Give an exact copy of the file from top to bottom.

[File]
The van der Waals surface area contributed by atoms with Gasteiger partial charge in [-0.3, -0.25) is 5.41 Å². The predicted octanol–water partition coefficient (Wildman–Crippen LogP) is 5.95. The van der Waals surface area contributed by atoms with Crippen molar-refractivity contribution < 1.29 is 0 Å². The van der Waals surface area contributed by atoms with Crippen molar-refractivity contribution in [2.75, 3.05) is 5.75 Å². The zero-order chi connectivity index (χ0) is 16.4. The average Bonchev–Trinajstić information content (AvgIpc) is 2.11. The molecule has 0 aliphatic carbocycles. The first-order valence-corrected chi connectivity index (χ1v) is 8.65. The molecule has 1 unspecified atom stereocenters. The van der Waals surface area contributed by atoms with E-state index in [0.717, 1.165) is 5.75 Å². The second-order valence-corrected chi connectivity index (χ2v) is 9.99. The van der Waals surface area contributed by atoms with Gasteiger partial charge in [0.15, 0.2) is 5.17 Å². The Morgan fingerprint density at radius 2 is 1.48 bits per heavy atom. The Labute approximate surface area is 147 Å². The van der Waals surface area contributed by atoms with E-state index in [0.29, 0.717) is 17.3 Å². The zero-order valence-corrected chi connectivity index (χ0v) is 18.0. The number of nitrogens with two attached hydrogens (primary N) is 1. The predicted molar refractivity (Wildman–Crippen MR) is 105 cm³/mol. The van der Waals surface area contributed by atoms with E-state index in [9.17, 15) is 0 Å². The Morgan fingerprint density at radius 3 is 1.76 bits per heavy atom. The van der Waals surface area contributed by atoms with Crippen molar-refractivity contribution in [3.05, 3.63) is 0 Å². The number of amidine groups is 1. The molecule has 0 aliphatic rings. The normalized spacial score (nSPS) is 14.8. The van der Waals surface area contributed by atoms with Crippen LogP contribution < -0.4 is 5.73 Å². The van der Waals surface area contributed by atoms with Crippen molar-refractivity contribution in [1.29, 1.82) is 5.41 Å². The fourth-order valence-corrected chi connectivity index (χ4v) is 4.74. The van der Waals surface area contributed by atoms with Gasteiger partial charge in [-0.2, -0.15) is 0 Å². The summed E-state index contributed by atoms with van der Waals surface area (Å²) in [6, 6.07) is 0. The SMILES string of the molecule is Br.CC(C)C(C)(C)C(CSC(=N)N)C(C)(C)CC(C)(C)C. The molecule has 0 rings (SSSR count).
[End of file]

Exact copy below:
The van der Waals surface area contributed by atoms with Gasteiger partial charge in [-0.3, -0.25) is 5.41 Å². The predicted octanol–water partition coefficient (Wildman–Crippen LogP) is 5.95. The van der Waals surface area contributed by atoms with Crippen molar-refractivity contribution < 1.29 is 0 Å². The van der Waals surface area contributed by atoms with Crippen molar-refractivity contribution in [2.75, 3.05) is 5.75 Å². The zero-order chi connectivity index (χ0) is 16.4. The average Bonchev–Trinajstić information content (AvgIpc) is 2.11. The molecule has 0 aliphatic carbocycles. The first-order valence-corrected chi connectivity index (χ1v) is 8.65. The molecule has 1 unspecified atom stereocenters. The van der Waals surface area contributed by atoms with E-state index in [0.717, 1.165) is 5.75 Å². The second-order valence-corrected chi connectivity index (χ2v) is 9.99. The van der Waals surface area contributed by atoms with Gasteiger partial charge in [0.15, 0.2) is 5.17 Å². The Morgan fingerprint density at radius 2 is 1.48 bits per heavy atom. The Labute approximate surface area is 147 Å². The van der Waals surface area contributed by atoms with E-state index in [0.29, 0.717) is 17.3 Å². The zero-order valence-corrected chi connectivity index (χ0v) is 18.0. The number of nitrogens with two attached hydrogens (primary N) is 1. The predicted molar refractivity (Wildman–Crippen MR) is 105 cm³/mol. The van der Waals surface area contributed by atoms with E-state index in [9.17, 15) is 0 Å². The Morgan fingerprint density at radius 3 is 1.76 bits per heavy atom. The van der Waals surface area contributed by atoms with Crippen molar-refractivity contribution in [3.05, 3.63) is 0 Å². The number of amidine groups is 1. The molecule has 0 aliphatic rings. The normalized spacial score (nSPS) is 14.8. The van der Waals surface area contributed by atoms with Crippen LogP contribution < -0.4 is 5.73 Å². The van der Waals surface area contributed by atoms with Crippen molar-refractivity contribution in [1.29, 1.82) is 5.41 Å². The fourth-order valence-corrected chi connectivity index (χ4v) is 4.74. The van der Waals surface area contributed by atoms with Gasteiger partial charge in [-0.2, -0.15) is 0 Å². The summed E-state index contributed by atoms with van der Waals surface area (Å²) in [6, 6.07) is 0. The SMILES string of the molecule is Br.CC(C)C(C)(C)C(CSC(=N)N)C(C)(C)CC(C)(C)C. The molecule has 0 rings (SSSR count).